That being said, Fallout 76 released in 2018. It’s been getting updates, fairly steadily at that, since its release. If you’re like me though, you’re probably anticipating the next fully single-player Fallout game. While Fallout 76 has seemingly rebounded into a more playable state, it doesn’t quite scratch that itch like the exploration of a properly built open world like Fallouts 3, 4 or New Vegas. So we’re ready for a new Fallout game, but when will it be coming?

You’re probably not going to like this answer: if Bethesda is to be trusted, we’re going to be waiting for a long, long time for a new Fallout game. Bethesda has been working on Starfield for a long while now, probably since around Fallout 4’s 2015 release. With the game slated for release later this year, that would make for an approximate seven to eight year development cycle. After Starfield’s release, Bethesda is expected to go full steam ahead on another heavily anticipated game: The Elder Scrolls VI.

If you take away anything from these weekly newsletters, start with this: game development is a timely and difficult process. It is truly a miracle that we get any game release in our hands. Let’s say with optimism at the forefront of our minds, that we get Elder Scrolls VI in 2025 at the earliest, followed by a Fallout 5. That game will probably release in 2030.

There is no way that Microsoft/Bethesda can wait that long for a Fallout game.

I try not to think of games in a strictly financial sense, but allow me to do this for a moment. You’ve got a decent money maker in Fallout 76. Sooner than later, there’s going to be the Fallout television series on Amazon Prime Video. In theory, you would capitalize on the release of the show with a new game to go alongside it. The views that the show would bring in would further result in game sales. I can assume that this won’t be the case, as it would be damn near impossible to have a new game completed in time for the show’s release.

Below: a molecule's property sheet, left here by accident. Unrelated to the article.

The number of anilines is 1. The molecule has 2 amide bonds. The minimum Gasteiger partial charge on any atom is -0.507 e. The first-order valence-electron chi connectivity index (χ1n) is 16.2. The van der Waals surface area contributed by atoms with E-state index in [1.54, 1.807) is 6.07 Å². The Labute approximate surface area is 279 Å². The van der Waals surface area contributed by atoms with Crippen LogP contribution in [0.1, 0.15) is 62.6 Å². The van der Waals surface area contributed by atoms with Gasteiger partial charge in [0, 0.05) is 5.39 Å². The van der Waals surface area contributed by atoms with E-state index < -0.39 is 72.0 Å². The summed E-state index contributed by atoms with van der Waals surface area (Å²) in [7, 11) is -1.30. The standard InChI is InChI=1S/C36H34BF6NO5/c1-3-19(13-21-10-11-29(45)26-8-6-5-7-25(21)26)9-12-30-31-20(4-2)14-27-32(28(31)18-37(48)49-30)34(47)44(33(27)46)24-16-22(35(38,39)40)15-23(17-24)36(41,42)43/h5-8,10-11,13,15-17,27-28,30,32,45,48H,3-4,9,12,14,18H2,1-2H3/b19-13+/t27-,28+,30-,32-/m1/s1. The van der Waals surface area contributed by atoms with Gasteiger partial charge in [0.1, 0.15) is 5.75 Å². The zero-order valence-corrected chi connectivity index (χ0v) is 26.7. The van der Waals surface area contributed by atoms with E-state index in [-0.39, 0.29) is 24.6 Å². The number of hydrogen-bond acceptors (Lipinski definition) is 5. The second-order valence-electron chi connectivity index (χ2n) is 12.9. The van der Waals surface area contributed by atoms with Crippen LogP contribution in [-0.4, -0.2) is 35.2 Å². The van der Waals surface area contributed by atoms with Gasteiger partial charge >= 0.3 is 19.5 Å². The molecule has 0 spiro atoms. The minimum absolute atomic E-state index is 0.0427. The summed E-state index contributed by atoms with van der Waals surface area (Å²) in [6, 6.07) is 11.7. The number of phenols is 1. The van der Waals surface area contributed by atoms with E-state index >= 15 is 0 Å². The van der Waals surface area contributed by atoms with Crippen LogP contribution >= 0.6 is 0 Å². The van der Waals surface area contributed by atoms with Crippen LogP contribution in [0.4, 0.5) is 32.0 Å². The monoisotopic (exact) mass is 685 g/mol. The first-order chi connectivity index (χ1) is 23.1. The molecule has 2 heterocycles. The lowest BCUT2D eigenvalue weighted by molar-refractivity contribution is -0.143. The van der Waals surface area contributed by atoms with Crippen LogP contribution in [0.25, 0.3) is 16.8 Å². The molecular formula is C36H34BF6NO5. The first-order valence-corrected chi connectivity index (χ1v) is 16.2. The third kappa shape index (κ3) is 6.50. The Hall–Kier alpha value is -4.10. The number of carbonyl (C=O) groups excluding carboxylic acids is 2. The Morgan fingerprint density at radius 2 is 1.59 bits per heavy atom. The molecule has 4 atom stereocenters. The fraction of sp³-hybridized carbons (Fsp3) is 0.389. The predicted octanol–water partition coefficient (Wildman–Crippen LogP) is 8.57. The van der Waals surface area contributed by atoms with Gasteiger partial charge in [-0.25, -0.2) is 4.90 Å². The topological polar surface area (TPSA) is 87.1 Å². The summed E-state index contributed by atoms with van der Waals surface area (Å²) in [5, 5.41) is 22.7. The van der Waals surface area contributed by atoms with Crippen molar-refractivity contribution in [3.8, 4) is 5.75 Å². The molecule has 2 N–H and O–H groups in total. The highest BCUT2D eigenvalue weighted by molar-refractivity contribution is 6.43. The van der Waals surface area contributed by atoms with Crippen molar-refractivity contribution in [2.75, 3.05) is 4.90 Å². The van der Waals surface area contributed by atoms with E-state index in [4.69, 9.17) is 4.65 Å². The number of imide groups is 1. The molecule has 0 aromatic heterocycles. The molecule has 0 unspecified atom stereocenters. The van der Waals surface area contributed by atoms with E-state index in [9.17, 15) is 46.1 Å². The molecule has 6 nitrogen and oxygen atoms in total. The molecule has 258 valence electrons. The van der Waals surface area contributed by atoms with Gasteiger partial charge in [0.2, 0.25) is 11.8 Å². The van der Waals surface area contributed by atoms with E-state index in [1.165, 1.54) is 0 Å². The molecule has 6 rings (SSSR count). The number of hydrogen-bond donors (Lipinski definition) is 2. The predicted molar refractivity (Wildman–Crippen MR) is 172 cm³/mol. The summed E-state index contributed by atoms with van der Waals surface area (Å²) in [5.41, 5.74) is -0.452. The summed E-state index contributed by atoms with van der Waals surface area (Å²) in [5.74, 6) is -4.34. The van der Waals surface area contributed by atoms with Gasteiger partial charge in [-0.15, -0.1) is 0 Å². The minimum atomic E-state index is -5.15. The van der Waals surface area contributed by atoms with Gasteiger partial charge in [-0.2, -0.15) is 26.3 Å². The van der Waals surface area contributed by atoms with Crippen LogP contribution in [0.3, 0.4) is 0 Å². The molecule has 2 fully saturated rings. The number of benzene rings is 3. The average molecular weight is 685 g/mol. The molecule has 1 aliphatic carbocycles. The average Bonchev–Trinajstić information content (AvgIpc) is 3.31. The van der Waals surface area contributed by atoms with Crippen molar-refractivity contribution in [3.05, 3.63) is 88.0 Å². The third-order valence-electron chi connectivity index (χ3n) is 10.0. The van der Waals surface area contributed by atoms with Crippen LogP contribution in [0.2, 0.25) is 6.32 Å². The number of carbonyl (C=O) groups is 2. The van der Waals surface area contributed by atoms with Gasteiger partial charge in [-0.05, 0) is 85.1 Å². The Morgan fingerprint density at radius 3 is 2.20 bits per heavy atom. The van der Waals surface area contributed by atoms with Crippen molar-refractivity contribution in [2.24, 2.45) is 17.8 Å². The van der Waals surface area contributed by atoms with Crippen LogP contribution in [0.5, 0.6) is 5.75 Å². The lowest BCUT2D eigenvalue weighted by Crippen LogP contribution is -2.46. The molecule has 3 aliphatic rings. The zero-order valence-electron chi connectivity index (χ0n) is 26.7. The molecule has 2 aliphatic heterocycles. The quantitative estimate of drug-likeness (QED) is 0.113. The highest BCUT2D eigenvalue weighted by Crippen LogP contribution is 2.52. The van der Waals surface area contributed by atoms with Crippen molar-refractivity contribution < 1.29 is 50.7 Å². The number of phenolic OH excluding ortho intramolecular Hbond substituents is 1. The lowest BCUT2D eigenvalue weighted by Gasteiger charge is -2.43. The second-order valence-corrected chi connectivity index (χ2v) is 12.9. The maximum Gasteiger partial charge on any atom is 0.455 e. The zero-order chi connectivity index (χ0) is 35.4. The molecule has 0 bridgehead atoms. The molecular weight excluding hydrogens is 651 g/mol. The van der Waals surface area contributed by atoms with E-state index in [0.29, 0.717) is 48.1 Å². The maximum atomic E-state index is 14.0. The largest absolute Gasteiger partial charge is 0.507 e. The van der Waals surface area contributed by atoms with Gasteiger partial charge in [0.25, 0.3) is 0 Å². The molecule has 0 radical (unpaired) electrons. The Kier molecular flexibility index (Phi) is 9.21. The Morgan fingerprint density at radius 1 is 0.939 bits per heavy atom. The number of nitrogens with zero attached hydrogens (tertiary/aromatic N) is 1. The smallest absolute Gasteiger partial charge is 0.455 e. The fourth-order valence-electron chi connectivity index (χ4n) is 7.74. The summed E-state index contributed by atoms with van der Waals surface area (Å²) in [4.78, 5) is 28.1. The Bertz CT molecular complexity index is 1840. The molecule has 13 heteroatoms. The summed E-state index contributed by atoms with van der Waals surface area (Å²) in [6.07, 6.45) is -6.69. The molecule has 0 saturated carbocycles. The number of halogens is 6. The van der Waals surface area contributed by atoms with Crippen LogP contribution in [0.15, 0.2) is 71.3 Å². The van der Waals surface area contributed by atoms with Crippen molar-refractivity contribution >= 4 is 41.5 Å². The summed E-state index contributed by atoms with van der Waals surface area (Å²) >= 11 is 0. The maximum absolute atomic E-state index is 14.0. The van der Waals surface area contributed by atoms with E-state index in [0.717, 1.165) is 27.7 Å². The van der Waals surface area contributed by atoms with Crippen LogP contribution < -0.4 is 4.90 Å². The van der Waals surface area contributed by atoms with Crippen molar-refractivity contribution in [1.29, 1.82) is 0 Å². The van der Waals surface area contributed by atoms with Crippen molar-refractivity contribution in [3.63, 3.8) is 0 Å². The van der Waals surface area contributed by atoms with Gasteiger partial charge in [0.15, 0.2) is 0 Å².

Further complicating things is the fact that seemingly, Bethesda will not let an outside developer take a swing at Fallout again. The last time they did that, we got the wonderful, if not busted, Fallout: New Vegas from Obsidian Entertainment. While the game is beloved to this day, the game’s development was not without controversy. A friendly reminder that Obsidian kinda got screwed by Bethesda at the time when the game didn’t hit a certain Metacritic threshold, therefore causing Obsidian employees to miss out on a bonus. That, coupled with extended crunch for the game’s development, is just profoundly shitty for a team to go through.

With the wide array of studios under Microsoft’s employ now though, the idea of Bethesda handing off the Fallout franchise to an external studio is not unheard of. Once the acquisition with ActiBlizz goes through, Xbox will have 33 studios under their belt. Obsidian probably won’t be the one to take on a Fallout game, but one of the other 32 could probably take a swing at it, right? To me, this seems like an obvious answer to this problem. After all, if you’ve got 33 studios, you should fuckin’ use ‘em! Still, all we can do is hope at this point for a new Fallout game before we all get destroyed by the nukes ourselves. The clock is a tickin, Microsoft.

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You know how there’s a lot of gaming news in a week? Allow me to try and encapsulate that in a few paragraphs for you! I’ll touch on the news, some opinions, and maybe a weird aside or two. Let’s have some fun!

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Kevin Velazquez

Kevin Velazquez

I do a lot of writing about gaming, and a little bit about other stuff, too.